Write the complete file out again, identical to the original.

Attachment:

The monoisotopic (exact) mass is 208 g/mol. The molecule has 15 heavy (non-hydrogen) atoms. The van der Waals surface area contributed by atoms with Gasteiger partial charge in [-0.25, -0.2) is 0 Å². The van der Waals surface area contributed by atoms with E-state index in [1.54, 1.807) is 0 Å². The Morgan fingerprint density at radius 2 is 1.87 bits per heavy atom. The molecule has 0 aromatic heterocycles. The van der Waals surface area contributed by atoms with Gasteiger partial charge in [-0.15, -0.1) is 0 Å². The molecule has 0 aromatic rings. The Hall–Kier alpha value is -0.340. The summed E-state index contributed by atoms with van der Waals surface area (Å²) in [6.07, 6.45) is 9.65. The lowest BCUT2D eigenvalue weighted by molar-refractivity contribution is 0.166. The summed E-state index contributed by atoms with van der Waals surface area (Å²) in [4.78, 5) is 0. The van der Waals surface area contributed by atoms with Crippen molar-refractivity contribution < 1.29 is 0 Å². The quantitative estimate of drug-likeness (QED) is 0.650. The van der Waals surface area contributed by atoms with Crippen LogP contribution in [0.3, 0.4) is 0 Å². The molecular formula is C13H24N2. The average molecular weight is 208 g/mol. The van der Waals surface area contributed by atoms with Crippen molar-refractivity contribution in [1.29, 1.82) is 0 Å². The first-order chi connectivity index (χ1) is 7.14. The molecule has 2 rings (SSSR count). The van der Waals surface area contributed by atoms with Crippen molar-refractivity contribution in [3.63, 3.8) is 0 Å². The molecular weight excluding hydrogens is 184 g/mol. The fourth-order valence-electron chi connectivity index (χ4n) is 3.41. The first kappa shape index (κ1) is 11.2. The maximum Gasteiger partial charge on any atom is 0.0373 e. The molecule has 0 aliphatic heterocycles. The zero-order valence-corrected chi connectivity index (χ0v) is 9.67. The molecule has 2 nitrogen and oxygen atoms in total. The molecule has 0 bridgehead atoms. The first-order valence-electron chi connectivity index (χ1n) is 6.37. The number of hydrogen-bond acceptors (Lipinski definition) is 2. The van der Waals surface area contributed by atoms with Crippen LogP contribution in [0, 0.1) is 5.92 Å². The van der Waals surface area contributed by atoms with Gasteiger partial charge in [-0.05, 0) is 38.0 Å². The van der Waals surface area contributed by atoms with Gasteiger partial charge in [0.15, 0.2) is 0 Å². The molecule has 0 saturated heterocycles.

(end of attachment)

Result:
The monoisotopic (exact) mass is 208 g/mol. The molecule has 15 heavy (non-hydrogen) atoms. The van der Waals surface area contributed by atoms with Gasteiger partial charge in [-0.25, -0.2) is 0 Å². The van der Waals surface area contributed by atoms with E-state index in [1.54, 1.807) is 0 Å². The Morgan fingerprint density at radius 2 is 1.87 bits per heavy atom. The molecule has 0 aromatic heterocycles. The van der Waals surface area contributed by atoms with Gasteiger partial charge in [-0.15, -0.1) is 0 Å². The molecule has 0 aromatic rings. The Hall–Kier alpha value is -0.340. The summed E-state index contributed by atoms with van der Waals surface area (Å²) in [6.07, 6.45) is 9.65. The lowest BCUT2D eigenvalue weighted by molar-refractivity contribution is 0.166. The summed E-state index contributed by atoms with van der Waals surface area (Å²) in [4.78, 5) is 0. The van der Waals surface area contributed by atoms with Crippen molar-refractivity contribution < 1.29 is 0 Å². The quantitative estimate of drug-likeness (QED) is 0.650. The van der Waals surface area contributed by atoms with Crippen LogP contribution in [0.3, 0.4) is 0 Å². The molecular formula is C13H24N2. The average molecular weight is 208 g/mol. The van der Waals surface area contributed by atoms with Crippen molar-refractivity contribution in [1.29, 1.82) is 0 Å². The first-order chi connectivity index (χ1) is 7.14. The molecule has 2 rings (SSSR count). The van der Waals surface area contributed by atoms with Crippen molar-refractivity contribution in [3.63, 3.8) is 0 Å². The molecular weight excluding hydrogens is 184 g/mol. The fourth-order valence-electron chi connectivity index (χ4n) is 3.41. The first kappa shape index (κ1) is 11.2. The maximum Gasteiger partial charge on any atom is 0.0373 e. The molecule has 0 aliphatic heterocycles. The zero-order valence-corrected chi connectivity index (χ0v) is 9.67. The molecule has 2 nitrogen and oxygen atoms in total. The molecule has 0 bridgehead atoms. The first-order valence-electron chi connectivity index (χ1n) is 6.37. The number of hydrogen-bond acceptors (Lipinski definition) is 2. The van der Waals surface area contributed by atoms with Crippen LogP contribution in [0, 0.1) is 5.92 Å². The van der Waals surface area contributed by atoms with Gasteiger partial charge in [-0.05, 0) is 38.0 Å². The van der Waals surface area contributed by atoms with Gasteiger partial charge in [0.15, 0.2) is 0 Å². The molecule has 0 saturated heterocycles.